In the quiet days leading up to the NFL's deadline for franchise-tagged players to sign a long-term deal, a sometimes contentious battle between Miller and the Broncos' front office went dark as both sides dug in to craft the deal that would pay Miller more in guaranteed money than team president John Elway made over a 16-year career.
NFL Media's Rand Getlin first reported Miller agreeing to a six-year contract with the Broncos on Friday, according to a source with knowledge of the deal. NFL Media Insider Ian Rapoport added the deal is worth $114.5 million and it includes $70 million in guarantees by March 2018, surpassing the $59.955 million guaranteed that Dolphins defensive tackle Ndamukong Suh received in March 2015. Rapoport also reported $42 million of the deal is fully guaranteed, including a $23 million signing bonus, according to a source who has seen the deal.
"This is something I really wanted -- to stay with the Denver Broncos," Miller said in a statement released by the team. "I am so appreciative and grateful for this opportunity."
Miller's guarantees also beats out the deals signed by Eagles defensive end Fletcher Cox ($63 million in guarantees), Bills defensive tackle Marcell Dareus ($60 million in guarantees) and Giants defensive end Olivier Vernon ($52 million in guarantees), who round out the top five richest defensive player contracts.
"Going forward, we expect great things from Von not only on the field but with the responsibility he has as a leader on the team," Elway said.
So what does this mean?
For the Broncos, they have their 27-year-old pass rusher locked up for the foreseeable future. The team realistically gives themselves a chance to defend their Super Bowl title despite an uncertain platoon of quarterbacks vying for the starting role. The defense was always going to be the strength of this team, and under coordinator Wade Phillips, they made a historic march to the Super Bowl, rendering the explosive Panthers powerless in San Francisco on the game's biggest stage.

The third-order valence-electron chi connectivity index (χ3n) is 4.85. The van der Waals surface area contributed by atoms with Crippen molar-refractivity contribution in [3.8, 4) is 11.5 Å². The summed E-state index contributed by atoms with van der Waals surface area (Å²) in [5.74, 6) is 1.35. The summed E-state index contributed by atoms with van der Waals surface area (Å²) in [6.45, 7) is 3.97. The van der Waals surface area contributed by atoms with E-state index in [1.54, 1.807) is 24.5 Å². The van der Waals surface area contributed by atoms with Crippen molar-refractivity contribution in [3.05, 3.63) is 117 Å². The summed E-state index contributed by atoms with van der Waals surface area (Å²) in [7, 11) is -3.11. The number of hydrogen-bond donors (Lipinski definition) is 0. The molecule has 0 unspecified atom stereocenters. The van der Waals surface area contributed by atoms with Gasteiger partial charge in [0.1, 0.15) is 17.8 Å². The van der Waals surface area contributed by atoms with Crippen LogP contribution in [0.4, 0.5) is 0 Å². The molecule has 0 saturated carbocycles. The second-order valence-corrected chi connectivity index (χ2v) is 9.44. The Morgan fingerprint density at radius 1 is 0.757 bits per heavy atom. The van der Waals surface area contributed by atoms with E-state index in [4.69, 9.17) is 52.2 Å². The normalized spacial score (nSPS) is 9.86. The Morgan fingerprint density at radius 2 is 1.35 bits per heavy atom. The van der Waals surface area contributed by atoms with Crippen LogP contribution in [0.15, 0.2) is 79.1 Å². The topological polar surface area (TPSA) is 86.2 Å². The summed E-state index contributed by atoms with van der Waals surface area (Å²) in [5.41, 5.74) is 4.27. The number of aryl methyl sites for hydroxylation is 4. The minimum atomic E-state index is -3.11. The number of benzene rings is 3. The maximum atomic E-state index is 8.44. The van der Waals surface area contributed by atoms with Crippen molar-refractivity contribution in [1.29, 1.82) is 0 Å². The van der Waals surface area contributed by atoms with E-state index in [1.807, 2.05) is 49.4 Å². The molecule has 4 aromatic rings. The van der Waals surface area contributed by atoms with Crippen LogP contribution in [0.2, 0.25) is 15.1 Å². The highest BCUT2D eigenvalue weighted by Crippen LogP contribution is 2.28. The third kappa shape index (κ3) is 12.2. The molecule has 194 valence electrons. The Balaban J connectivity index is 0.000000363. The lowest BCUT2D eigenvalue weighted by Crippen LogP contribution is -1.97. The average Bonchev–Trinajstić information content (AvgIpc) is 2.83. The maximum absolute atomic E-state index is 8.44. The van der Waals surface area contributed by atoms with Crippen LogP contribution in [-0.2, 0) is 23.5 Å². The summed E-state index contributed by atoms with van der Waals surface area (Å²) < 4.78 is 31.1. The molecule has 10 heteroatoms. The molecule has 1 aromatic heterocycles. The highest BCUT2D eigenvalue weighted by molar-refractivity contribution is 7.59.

For the rest of the league, the salary floor has risen yet again. Deals signed this offseason have already left contracts signed by Kansas City's Justin Houston (six years, $101 million, $16.83 million average per year, $52.5 million in guarantees) and Houston's J.J. Watt (six years, $100 million, $16.667 million average per season, $51.88 million in guarantees) in the dust -- something which likely won't stand for long assuming the league's best pass rushers want to continue to be paid as such.
Though it feels somewhat surprising that the pair agreed to a deal after such a tedious summer, these sort of negotiations should be expected. Miller's very public negotiation with the Broncos was emblematic of the modern contract extension in the NFL. From reportedly cutting Elway's picture out of an Instagram post to loudly declaring he would sit out rather than play under the tag, it has become a familiar song and dance for some of the league's best players.
Miller, though, was one of the few who ended up earning the mega deal.
On a day when many of the NFL's best tagged players, including Redskins quarterback Kirk Cousins, Chiefs safety Eric Berry, Bears wide receiver Alshon Jeffery and Rams cornerback Trumaine Johnson didn't sign long-term contracts, Miller can celebrate the one bit of unique bargaining power that never seems to go away: leverage.